The Dog that Barks: Understanding Propaganda Campaigns on Territorial Disputes
Wang, Yaping, Foreign Affairs - Graduate School of Arts and Sciences, University of Virginia
Owen, John, As-Dept Of Politics, University of Virginia
This dissertation investigates the state motivations in allowing, promoting, or even stage-managing media coverage of a foreign dispute. In contrast to media censorship, propaganda campaigns sit at the other end of the spectrum of states’ media manipulations and pose a puzzling variation. In explaining the presence or absence of propaganda campaigns, I introduce a new theory that proposes two independent variables – existing public opinion and state foreign policy intent. I argue that together and interactively, the juxtaposition of the values of these two variables drives a popular autocrat to employ media as a tool of statecraft to “bridge” the opinion gap between the public and the state. When the gap is between a pacifist public and a hardline state, the state uses a propaganda campaign to mobilize public support for a potentially risky policy. Conversely, when the gap is between a militant public and a government favoring peaceful resolutions, the state might counterintuitively also adopt a propaganda campaign, but in this case to subdue public opinion. Like a dog that barks but does not bite, autocratic leaders could use propaganda campaigns to keep up the appearances of a hard stand, thus fending off nationalist criticisms, while allowing the public to let off steam through the echoing and the venting functions of the media. A medium-n congruence test of nineteen Chinese diplomatic crises on territorial disputes and process tracing four of these cases, using primary sources and content analysis of the Chinese official newspaper People’s Daily, render strong support for the theory. This study provides a window into the domestic constraints and motivations of authoritarian foreign policy and the resulting statecraft in managing its domestic public on foreign policy issues.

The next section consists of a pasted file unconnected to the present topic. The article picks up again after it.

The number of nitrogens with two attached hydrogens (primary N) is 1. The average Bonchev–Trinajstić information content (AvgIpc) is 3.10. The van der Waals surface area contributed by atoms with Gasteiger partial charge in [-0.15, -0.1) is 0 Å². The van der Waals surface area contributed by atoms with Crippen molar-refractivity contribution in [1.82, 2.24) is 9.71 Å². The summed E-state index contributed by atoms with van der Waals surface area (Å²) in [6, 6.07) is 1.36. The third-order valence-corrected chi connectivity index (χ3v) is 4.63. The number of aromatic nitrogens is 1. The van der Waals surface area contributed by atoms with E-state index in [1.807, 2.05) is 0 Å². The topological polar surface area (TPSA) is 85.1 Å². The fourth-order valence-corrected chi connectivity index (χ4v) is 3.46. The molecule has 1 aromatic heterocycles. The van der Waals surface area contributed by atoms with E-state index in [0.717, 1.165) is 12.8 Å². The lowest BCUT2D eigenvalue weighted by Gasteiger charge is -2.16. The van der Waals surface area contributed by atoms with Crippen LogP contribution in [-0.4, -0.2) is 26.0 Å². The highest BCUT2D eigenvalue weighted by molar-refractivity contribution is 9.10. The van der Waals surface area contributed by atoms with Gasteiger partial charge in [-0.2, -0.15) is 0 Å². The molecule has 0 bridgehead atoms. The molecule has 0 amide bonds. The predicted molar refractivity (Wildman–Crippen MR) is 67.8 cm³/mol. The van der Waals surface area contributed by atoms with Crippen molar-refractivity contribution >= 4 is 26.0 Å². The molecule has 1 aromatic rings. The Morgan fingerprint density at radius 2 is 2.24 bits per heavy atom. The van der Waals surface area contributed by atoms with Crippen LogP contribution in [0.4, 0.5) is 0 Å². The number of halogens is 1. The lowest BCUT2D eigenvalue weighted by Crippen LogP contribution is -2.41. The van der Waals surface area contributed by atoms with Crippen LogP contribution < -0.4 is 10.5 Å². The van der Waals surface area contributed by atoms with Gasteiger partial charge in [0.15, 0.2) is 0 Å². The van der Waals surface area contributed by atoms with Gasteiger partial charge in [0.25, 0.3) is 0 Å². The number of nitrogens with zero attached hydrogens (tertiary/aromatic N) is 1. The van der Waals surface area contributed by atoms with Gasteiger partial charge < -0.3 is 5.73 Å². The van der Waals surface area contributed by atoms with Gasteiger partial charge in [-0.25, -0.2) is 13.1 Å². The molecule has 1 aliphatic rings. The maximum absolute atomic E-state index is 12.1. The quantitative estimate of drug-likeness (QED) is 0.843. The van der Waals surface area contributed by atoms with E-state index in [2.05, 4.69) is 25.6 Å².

PHD (Doctor of Philosophy)
territorial disputes, authoritarian public opinion, media, international crisis, China
All rights reserved (no additional license for public reuse)